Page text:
Friday, September 21, 2018
I had left two items off my previous post about streamlining mechanics in play by post gaming, and am adding them here:
4. Eliminating Save v. Uselessness. There's a fair amount of complaining in face to face games about effects that remove a player character for all or most of a combat's duration. This is for a combat that might take a half hour to a couple of hours to resolve in real time. Imagine what that would be like in a play by post game, where a large, involved combat might take a week of real time to resolve. Now imagine that your character was, in the first round, targeted by a Hold Person spell, or paralyzed by a ghoul, and they've got to sit around for a few days and wait for everyone else to finish up. For this reason I try to cut back on effects that take player characters totally out of participation: paralysis, fear effects that cause them to flee, etc. Sometimes it is necessary (or when a character dies) for this to happen, but when it does I make my best effort to wrap things up as quickly as possible so that everyone can get back to participating. Additionally, since I'm running OSR games, there are typically some henchmen around, and if it looks like a PC will be out for awhile I'll let the player run a henchman.
5. Fast leveling. Because it is so slow it takes much longer for characters to level, so I typically increase the amount of XP characters receive. My standard is to double the XP from defeating monsters and increase the XP from treasure by 1.5. I ran one game for about two years where the rate of advancement was about 1.5 levels per year.
Thursday, September 20, 2018
Before you're going to want to start your game you're going to need to pick your system*. I prefer OSR games as a general rule, both face to face and in pbp, which help to streamline play. OSR games tend to have easy mechanics as well as few character customization options. That makes it really easy to run the game with all of the mechanics "behind the scene"; with the way I run things, making all the rolls, someone without any grasp of the game can play a fighter or thief easily enough.
I also recommend that you go with a system that doesn't require a lot of back and forth to resolve actions, opposed rolls, etc. Given that a single round of combat can take 24 hours to resolve, if you start adding complicated mechanics, back and forth options, and so forth it can really stretch conflicts out.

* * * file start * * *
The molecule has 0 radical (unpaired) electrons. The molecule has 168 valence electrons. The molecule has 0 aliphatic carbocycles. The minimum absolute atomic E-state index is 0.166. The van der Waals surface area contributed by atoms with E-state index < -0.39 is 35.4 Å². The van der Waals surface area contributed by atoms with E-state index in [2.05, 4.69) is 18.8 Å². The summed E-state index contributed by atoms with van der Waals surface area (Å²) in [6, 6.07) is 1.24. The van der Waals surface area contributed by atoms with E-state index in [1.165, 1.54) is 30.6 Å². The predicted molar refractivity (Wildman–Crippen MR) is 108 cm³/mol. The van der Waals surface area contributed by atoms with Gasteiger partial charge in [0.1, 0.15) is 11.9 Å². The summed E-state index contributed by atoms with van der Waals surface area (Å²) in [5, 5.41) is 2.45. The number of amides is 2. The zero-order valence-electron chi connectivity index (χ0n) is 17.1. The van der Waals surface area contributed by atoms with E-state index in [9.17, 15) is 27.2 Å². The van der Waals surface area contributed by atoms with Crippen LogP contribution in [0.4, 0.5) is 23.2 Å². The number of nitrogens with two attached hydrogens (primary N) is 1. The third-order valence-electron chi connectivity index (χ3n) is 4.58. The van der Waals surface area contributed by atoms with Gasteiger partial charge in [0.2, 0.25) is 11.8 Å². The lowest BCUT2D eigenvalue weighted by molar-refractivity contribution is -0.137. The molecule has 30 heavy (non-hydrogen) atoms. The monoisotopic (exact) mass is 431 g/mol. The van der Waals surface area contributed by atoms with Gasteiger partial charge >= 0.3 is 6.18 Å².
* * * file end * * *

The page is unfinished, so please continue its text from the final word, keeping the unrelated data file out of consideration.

There are a number of other things I do to help to make the game flow more smoothly, some of which are:
1. Cost of Living. I assume that there's a lump sum of money, paid at the beginning of each month and increasing in amount as the characters increase in level, that covers all of the small, incidental costs (level appropriate). That means the PCs don't have to pay for food and lodging in an inn, or tolls to enter a city, or taxes on their wealth, etc. It's a small thing, but the fact that my players don't have to spend time (ie make posts) asking how many coppers it costs to buy an ale helps to move things along.
2. Standard Operating Procedures. Before we begin play I try to establish some standard procedures that we'll follow when adventuring. The big ones that I can think of right now deal with exploration: whenever the party comes to a door we make the assumption that a thief listens at the door, then checks for traps, then picks the lock, if needed. Chests are always searched for traps before opening. Depending on how combat is going, I will often roll out multiple rounds of combat until something drastic happens (a PC is reduced to low hp, a new enemy joins the battle, etc.).
3. Transparency of Rolls. Since I make all of the rolls in the game I post the rolls for each round in spoilers at the end of each round of combat. I use an online dice roller that lets me post the link to each individual roll. This lets me easily track what is happening in a round as I'm working through it, and gives the players an easy way to double check me in case I make a mistake.
All in all, play by post games work the most smoothly when using games that have simple mechanics and a limited number of character options. Systems that require opposed rolls, have some sort of back and forth resolution system, or otherwise rely on multiple exchanges often slow down play and add to the complexity of running it. This doesn't necessarily mean that crunchy systems are bad and rules-lite systems good, since what is important is the amount of back and forth required to resolve a conflict. A crunchy system could require multiple rolls while a rules-lite system might require multiple back and forth exchanges; both could slow the game down to the same degree.